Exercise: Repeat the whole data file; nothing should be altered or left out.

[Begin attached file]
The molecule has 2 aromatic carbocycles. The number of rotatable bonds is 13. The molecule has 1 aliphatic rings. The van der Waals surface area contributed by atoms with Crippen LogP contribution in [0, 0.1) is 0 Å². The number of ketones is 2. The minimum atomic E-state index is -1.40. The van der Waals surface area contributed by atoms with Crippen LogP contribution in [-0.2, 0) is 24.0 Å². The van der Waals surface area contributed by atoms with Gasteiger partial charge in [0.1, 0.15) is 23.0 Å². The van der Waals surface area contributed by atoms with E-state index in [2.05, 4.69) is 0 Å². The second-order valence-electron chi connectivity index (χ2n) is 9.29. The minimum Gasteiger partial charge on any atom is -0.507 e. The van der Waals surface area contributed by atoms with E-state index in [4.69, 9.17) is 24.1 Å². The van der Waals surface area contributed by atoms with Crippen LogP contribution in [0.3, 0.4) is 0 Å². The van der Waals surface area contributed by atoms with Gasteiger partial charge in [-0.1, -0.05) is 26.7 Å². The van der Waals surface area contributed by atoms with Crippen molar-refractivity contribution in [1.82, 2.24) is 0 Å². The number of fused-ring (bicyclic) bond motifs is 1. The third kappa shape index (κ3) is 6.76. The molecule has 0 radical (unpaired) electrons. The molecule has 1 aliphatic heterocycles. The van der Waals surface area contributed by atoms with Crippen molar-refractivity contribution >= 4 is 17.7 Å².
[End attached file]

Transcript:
The molecule has 2 aromatic carbocycles. The number of rotatable bonds is 13. The molecule has 1 aliphatic rings. The van der Waals surface area contributed by atoms with Crippen LogP contribution in [0, 0.1) is 0 Å². The number of ketones is 2. The minimum atomic E-state index is -1.40. The van der Waals surface area contributed by atoms with Crippen LogP contribution in [-0.2, 0) is 24.0 Å². The van der Waals surface area contributed by atoms with Gasteiger partial charge in [0.1, 0.15) is 23.0 Å². The van der Waals surface area contributed by atoms with E-state index in [2.05, 4.69) is 0 Å². The second-order valence-electron chi connectivity index (χ2n) is 9.29. The minimum Gasteiger partial charge on any atom is -0.507 e. The van der Waals surface area contributed by atoms with E-state index in [4.69, 9.17) is 24.1 Å². The van der Waals surface area contributed by atoms with Crippen LogP contribution in [0.3, 0.4) is 0 Å². The van der Waals surface area contributed by atoms with Gasteiger partial charge in [-0.1, -0.05) is 26.7 Å². The van der Waals surface area contributed by atoms with Crippen molar-refractivity contribution in [1.82, 2.24) is 0 Å². The number of fused-ring (bicyclic) bond motifs is 1. The third kappa shape index (κ3) is 6.76. The molecule has 0 radical (unpaired) electrons. The molecule has 1 aliphatic heterocycles. The van der Waals surface area contributed by atoms with Crippen molar-refractivity contribution >= 4 is 17.7 Å².